Carlos Rafael famously and accurately predicted about five years ago that using the quota system known as catch shares in the Northeast Multispecies Fishery would drive small boats out of the water and consolidate licenses into the hands of a few.
His operation would be fine, he said, because of its size.
Now that government regulators have determined that fishermen will bear the cost of at-sea monitors, the pescatarian prognosticator has made another prediction. In a letter to the editor last week, the Oracle of the Ocean pointed out that analysis by the regulators, the National Oceanic and Atmospheric Administration, shows industry-paid monitoring will leave 60 percent of the fleet operating at a loss. By phone last week, the Waterfront Wizard predicted the requirement would further consolidate the groundfish industry into a mere handful of permit holders.
We beg Mr. Rafael’s indulgence with our playfulness, for our alliterative levity should not belie our genuine respect of his unique, invaluable insight into the fishing industry. He is, after all, known as the Codfather.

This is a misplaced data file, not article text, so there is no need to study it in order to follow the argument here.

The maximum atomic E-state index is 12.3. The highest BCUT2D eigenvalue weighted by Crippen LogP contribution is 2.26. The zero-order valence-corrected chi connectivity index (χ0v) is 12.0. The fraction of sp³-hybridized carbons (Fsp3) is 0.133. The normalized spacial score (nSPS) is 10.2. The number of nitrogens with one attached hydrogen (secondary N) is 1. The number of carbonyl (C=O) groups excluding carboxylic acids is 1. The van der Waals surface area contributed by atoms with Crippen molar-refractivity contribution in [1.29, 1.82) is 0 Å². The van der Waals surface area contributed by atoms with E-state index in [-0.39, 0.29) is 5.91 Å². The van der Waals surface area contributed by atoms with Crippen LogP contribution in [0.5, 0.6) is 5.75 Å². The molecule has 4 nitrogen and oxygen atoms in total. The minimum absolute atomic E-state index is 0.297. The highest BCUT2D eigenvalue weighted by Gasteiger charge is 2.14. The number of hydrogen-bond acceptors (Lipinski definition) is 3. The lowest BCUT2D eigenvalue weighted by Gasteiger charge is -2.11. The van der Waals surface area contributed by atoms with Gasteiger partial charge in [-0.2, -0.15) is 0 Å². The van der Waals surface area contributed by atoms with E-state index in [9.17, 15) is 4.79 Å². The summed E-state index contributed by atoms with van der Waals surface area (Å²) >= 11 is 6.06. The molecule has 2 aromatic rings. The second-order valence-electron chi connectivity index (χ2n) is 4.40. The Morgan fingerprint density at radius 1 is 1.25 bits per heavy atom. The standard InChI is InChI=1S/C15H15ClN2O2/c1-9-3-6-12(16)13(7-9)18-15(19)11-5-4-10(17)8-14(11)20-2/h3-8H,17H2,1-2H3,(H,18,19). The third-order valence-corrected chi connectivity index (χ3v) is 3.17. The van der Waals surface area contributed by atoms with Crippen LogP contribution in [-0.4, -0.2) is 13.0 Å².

Mr. Rafael’s understanding of the multispecies fishery is significant, and his analysis is an attractive one, based as it is on experience and success.
He said he believes that monitors and catch shares create dynamics that are in conflict with the law by which the fisheries are managed, the Magnuson-Stevens Fishery Conservation and Management Act. Specifically, NOAA has grown to give too little attention to the mandate that requires consideration of the impact of regulations on fishing communities. This is demonstrated both in the court’s ruling that deference to the agency’s biased administration of the act is allowed, and in the 2012 federal declaration of the fishery as an economic disaster.
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